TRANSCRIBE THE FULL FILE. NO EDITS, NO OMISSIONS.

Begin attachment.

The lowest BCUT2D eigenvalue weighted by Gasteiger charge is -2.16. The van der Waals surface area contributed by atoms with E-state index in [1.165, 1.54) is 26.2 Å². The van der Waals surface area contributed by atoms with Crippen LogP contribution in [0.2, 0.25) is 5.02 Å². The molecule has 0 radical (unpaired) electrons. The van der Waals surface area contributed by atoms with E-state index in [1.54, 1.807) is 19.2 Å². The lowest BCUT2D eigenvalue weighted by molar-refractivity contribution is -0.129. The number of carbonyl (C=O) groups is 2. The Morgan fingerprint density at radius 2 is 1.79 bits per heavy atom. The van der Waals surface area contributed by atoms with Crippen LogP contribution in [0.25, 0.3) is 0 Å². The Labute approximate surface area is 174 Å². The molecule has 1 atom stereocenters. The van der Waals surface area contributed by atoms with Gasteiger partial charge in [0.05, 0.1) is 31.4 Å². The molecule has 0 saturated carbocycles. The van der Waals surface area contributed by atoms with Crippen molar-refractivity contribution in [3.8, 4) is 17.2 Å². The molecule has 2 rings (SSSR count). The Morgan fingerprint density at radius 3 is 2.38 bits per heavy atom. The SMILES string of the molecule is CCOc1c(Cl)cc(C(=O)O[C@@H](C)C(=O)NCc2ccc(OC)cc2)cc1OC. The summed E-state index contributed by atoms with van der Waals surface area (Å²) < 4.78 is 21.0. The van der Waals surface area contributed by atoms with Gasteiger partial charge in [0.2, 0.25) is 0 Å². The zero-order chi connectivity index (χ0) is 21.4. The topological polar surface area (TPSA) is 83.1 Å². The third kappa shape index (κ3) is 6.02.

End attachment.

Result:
The lowest BCUT2D eigenvalue weighted by Gasteiger charge is -2.16. The van der Waals surface area contributed by atoms with E-state index in [1.165, 1.54) is 26.2 Å². The van der Waals surface area contributed by atoms with Crippen LogP contribution in [0.2, 0.25) is 5.02 Å². The molecule has 0 radical (unpaired) electrons. The van der Waals surface area contributed by atoms with E-state index in [1.54, 1.807) is 19.2 Å². The lowest BCUT2D eigenvalue weighted by molar-refractivity contribution is -0.129. The number of carbonyl (C=O) groups is 2. The Morgan fingerprint density at radius 2 is 1.79 bits per heavy atom. The van der Waals surface area contributed by atoms with Crippen LogP contribution in [0.25, 0.3) is 0 Å². The Labute approximate surface area is 174 Å². The molecule has 1 atom stereocenters. The van der Waals surface area contributed by atoms with Gasteiger partial charge in [0.05, 0.1) is 31.4 Å². The molecule has 0 saturated carbocycles. The van der Waals surface area contributed by atoms with Crippen molar-refractivity contribution in [3.8, 4) is 17.2 Å². The molecule has 2 rings (SSSR count). The Morgan fingerprint density at radius 3 is 2.38 bits per heavy atom. The SMILES string of the molecule is CCOc1c(Cl)cc(C(=O)O[C@@H](C)C(=O)NCc2ccc(OC)cc2)cc1OC. The summed E-state index contributed by atoms with van der Waals surface area (Å²) < 4.78 is 21.0. The van der Waals surface area contributed by atoms with Gasteiger partial charge in [0.2, 0.25) is 0 Å². The zero-order chi connectivity index (χ0) is 21.4. The topological polar surface area (TPSA) is 83.1 Å². The third kappa shape index (κ3) is 6.02.